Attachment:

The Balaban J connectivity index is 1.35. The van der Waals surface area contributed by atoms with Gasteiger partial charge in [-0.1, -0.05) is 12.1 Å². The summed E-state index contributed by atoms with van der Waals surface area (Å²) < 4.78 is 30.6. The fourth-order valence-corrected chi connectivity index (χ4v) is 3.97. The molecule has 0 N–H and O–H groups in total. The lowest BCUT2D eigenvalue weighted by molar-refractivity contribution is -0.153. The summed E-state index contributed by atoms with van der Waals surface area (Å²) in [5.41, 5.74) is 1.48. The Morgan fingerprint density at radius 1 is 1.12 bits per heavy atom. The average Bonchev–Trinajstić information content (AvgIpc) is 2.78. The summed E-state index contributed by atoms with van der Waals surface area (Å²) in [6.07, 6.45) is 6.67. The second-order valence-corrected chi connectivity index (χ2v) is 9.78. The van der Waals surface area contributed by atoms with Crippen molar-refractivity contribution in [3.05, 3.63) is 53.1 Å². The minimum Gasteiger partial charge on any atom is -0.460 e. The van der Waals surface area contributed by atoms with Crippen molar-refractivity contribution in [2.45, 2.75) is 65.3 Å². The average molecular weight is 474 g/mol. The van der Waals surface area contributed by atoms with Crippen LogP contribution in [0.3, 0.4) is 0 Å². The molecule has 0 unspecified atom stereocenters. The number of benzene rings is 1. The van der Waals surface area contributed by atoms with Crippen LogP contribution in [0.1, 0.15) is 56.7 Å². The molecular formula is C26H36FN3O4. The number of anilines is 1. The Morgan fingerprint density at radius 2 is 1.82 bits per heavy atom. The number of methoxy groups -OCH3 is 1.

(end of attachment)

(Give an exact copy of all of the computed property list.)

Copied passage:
The Balaban J connectivity index is 1.35. The van der Waals surface area contributed by atoms with Gasteiger partial charge in [-0.1, -0.05) is 12.1 Å². The summed E-state index contributed by atoms with van der Waals surface area (Å²) < 4.78 is 30.6. The fourth-order valence-corrected chi connectivity index (χ4v) is 3.97. The molecule has 0 N–H and O–H groups in total. The lowest BCUT2D eigenvalue weighted by molar-refractivity contribution is -0.153. The summed E-state index contributed by atoms with van der Waals surface area (Å²) in [5.41, 5.74) is 1.48. The Morgan fingerprint density at radius 1 is 1.12 bits per heavy atom. The average Bonchev–Trinajstić information content (AvgIpc) is 2.78. The summed E-state index contributed by atoms with van der Waals surface area (Å²) in [6.07, 6.45) is 6.67. The second-order valence-corrected chi connectivity index (χ2v) is 9.78. The van der Waals surface area contributed by atoms with Crippen molar-refractivity contribution in [3.05, 3.63) is 53.1 Å². The minimum Gasteiger partial charge on any atom is -0.460 e. The van der Waals surface area contributed by atoms with Crippen molar-refractivity contribution in [2.45, 2.75) is 65.3 Å². The average molecular weight is 474 g/mol. The van der Waals surface area contributed by atoms with Crippen LogP contribution in [0.3, 0.4) is 0 Å². The molecule has 0 unspecified atom stereocenters. The number of benzene rings is 1. The van der Waals surface area contributed by atoms with Crippen LogP contribution in [0.1, 0.15) is 56.7 Å². The molecular formula is C26H36FN3O4. The number of anilines is 1. The Morgan fingerprint density at radius 2 is 1.82 bits per heavy atom. The number of methoxy groups -OCH3 is 1.